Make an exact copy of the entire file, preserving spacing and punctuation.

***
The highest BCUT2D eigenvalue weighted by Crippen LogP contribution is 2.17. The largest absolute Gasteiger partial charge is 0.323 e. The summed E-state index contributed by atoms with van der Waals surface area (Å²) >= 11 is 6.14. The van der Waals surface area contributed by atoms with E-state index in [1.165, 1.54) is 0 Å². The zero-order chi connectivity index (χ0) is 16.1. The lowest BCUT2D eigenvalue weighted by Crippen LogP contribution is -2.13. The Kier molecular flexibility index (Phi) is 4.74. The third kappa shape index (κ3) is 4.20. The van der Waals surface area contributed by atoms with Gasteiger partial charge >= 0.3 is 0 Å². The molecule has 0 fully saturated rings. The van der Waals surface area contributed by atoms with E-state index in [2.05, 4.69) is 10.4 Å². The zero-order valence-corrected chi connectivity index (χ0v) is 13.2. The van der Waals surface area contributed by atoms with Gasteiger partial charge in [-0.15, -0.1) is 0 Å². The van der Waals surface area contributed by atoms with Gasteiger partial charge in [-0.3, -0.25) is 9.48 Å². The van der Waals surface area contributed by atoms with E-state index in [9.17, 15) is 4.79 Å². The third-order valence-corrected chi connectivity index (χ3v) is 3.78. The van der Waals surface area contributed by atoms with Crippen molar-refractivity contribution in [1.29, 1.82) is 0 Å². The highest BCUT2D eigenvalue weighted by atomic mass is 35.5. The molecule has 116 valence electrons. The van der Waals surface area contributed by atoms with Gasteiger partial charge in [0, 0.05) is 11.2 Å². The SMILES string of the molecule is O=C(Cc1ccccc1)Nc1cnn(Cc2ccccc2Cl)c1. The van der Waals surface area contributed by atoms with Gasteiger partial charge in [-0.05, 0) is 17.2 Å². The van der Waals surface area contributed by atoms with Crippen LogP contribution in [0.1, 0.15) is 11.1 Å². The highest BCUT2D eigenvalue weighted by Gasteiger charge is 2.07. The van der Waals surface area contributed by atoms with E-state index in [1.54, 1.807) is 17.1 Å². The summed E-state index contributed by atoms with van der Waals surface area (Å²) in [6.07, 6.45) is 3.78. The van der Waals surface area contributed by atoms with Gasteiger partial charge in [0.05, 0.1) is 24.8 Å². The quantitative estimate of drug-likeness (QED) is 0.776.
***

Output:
The highest BCUT2D eigenvalue weighted by Crippen LogP contribution is 2.17. The largest absolute Gasteiger partial charge is 0.323 e. The summed E-state index contributed by atoms with van der Waals surface area (Å²) >= 11 is 6.14. The van der Waals surface area contributed by atoms with E-state index in [1.165, 1.54) is 0 Å². The zero-order chi connectivity index (χ0) is 16.1. The lowest BCUT2D eigenvalue weighted by Crippen LogP contribution is -2.13. The Kier molecular flexibility index (Phi) is 4.74. The third kappa shape index (κ3) is 4.20. The van der Waals surface area contributed by atoms with Gasteiger partial charge >= 0.3 is 0 Å². The molecule has 0 fully saturated rings. The van der Waals surface area contributed by atoms with E-state index in [2.05, 4.69) is 10.4 Å². The zero-order valence-corrected chi connectivity index (χ0v) is 13.2. The van der Waals surface area contributed by atoms with Gasteiger partial charge in [-0.15, -0.1) is 0 Å². The van der Waals surface area contributed by atoms with Gasteiger partial charge in [-0.3, -0.25) is 9.48 Å². The van der Waals surface area contributed by atoms with E-state index in [9.17, 15) is 4.79 Å². The third-order valence-corrected chi connectivity index (χ3v) is 3.78. The van der Waals surface area contributed by atoms with Crippen molar-refractivity contribution in [1.29, 1.82) is 0 Å². The highest BCUT2D eigenvalue weighted by atomic mass is 35.5. The molecule has 116 valence electrons. The van der Waals surface area contributed by atoms with Gasteiger partial charge in [0, 0.05) is 11.2 Å². The SMILES string of the molecule is O=C(Cc1ccccc1)Nc1cnn(Cc2ccccc2Cl)c1. The van der Waals surface area contributed by atoms with Gasteiger partial charge in [-0.05, 0) is 17.2 Å². The van der Waals surface area contributed by atoms with Crippen LogP contribution in [0.1, 0.15) is 11.1 Å². The highest BCUT2D eigenvalue weighted by Gasteiger charge is 2.07. The van der Waals surface area contributed by atoms with E-state index in [1.54, 1.807) is 17.1 Å². The summed E-state index contributed by atoms with van der Waals surface area (Å²) in [6.07, 6.45) is 3.78. The van der Waals surface area contributed by atoms with Gasteiger partial charge in [0.05, 0.1) is 24.8 Å². The quantitative estimate of drug-likeness (QED) is 0.776.